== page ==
Majestic Marble & Granite did not have a history of safety complaints or violations, according to OSHA. That’s probably why the agency never visited the business — it often takes a worker to file a complaint or die for OSHA to investigate. But the agency randomly inspects companies in dangerous industries, and the stone fabrication industry was part of its high-hazard safety enforcement program until the administration ended it, shortly after Trump took office. It’s more likely that OSHA would have inspected Majestic Marble & Granite if Trump hadn’t abolished the program. (The administration reinstated a weaker version of it earlier this year.)

The White House declined to comment on Public Integrity’s findings and referred questions to the Labor Department. 

Megan Sweeney, a Labor Department spokeswoman, said the number of inspections began to rise again in fiscal year 2019 and was on pace to rise even higher in 2020 until the pandemic hit.

“OSHA is working around the clock to protect America’s workers, especially during the pandemic,” Sweeney wrote in a statement.

But that’s cold comfort for Evju. “I feel like if [OSHA] had actually investigated the company to make sure that it was safe, then my husband would still be here,” she said.

Justin Harrington’s story is similar to Knowles’. Harrington had been looking forward to a career in construction. The 27-year-old New Englander knew how to handle a forklift and wanted to get a special license to drive boom trucks and bucket trucks. He never got the chance.

On Jan. 18, 2018, Harrington died while driving an excavator in Gloucester, Massachusetts. He was digging out the foundation of a house to renovate the basement. None of his coworkers had arrived yet, so no one saw what happened. The owner of the contracting company, Michael MacEachern, found him pinned against a steel beam and called the police.

Harrington didn’t make it. “I’ll never forget that day,” said his mother, Rena.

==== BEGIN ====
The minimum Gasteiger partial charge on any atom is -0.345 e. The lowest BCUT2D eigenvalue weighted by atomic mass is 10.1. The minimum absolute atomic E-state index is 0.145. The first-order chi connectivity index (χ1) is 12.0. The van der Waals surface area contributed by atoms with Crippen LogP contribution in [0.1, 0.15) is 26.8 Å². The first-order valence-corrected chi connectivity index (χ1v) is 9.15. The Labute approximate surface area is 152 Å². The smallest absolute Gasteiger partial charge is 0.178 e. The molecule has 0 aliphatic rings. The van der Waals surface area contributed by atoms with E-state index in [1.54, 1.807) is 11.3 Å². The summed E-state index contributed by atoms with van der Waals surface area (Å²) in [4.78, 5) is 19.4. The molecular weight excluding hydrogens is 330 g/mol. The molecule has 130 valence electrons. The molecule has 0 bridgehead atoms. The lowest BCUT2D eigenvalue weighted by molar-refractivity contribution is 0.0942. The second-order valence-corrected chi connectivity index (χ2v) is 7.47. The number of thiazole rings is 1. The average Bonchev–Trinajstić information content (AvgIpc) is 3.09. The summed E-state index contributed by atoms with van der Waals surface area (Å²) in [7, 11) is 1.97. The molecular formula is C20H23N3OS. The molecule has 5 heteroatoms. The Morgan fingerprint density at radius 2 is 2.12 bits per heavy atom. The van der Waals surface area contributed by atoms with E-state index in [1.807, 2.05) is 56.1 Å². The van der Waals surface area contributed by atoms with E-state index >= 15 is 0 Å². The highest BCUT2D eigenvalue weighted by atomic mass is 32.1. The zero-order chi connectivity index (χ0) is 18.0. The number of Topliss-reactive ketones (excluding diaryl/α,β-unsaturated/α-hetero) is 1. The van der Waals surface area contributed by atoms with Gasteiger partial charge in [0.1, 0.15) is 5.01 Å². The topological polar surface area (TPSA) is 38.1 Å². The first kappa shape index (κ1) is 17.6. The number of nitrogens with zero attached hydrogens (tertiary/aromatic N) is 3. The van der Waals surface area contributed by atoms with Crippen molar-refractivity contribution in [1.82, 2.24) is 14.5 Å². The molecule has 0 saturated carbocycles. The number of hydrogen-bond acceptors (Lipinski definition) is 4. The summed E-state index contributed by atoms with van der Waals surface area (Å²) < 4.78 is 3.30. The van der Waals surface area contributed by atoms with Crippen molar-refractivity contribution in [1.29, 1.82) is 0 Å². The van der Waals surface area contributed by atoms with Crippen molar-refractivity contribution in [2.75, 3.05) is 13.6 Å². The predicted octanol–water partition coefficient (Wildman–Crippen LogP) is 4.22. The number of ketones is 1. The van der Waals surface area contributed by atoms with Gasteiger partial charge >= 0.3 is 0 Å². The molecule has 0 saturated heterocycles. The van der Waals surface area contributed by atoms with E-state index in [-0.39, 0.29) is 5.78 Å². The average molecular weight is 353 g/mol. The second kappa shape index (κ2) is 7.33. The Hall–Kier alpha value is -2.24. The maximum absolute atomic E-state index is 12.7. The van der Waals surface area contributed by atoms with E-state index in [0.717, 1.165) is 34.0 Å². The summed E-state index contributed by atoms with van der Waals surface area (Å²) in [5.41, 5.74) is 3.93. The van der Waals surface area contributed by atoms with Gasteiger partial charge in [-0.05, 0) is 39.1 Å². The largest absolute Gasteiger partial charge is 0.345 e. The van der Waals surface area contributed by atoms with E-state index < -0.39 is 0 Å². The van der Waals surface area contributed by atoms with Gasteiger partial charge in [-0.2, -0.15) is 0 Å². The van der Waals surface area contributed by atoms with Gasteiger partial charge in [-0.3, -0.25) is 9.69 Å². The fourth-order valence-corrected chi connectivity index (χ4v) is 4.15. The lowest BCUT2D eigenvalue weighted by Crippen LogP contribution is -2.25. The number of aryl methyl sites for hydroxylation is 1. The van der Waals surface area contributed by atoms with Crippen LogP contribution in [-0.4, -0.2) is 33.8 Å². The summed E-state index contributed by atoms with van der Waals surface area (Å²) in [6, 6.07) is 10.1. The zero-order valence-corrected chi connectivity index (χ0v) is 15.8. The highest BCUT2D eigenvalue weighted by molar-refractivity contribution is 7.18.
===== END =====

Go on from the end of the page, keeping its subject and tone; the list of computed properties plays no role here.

MacEachern did not respond to a request for comment.

After Harrington’s death, OSHA sent an inspector to the work site and cited the company, Stoneworks, for not properly training employees to recognize and avoid hazards. Stoneworks settled the case for $3,492. As with Majestic Marble & Granite, the agency had never inspected the company until Harrington died, records show.

“Inspections work. If an employer thinks they won’t get inspected, they will take fewer steps to protect workers.”

Rebecca Reindel, safety and health director for the AFL-CIO labor federation

Since January 2013, OSHA has conducted more than 6,800 investigations into workplaces that had a fatal or catastrophic incident. The vast majority of them — about 91 percent — had not been inspected in the previous 10 years, according to a Public Integrity analysis of the agency’s enforcement data.

Research shows that OSHA inspections have a significant impact on safety. In 2012, for example, researchers at Harvard University and the University of California Berkeley found that companies subject to the agency’s random inspections showed a 9.4 percent decrease in injury rates compared with uninspected ones. They also found no evidence of any added cost to inspected companies from complying with regulations.

In 2010, researchers with the RAND Corporation analyzed workers’ compensation data in Pennsylvania and found that OSHA inspections were linked to a sharp decline in reported injuries at medium-size companies. Inspections that led to citations with penalties played a role in reducing injuries by an average of 19 percent to 24 percent each year for the two years following each inspection.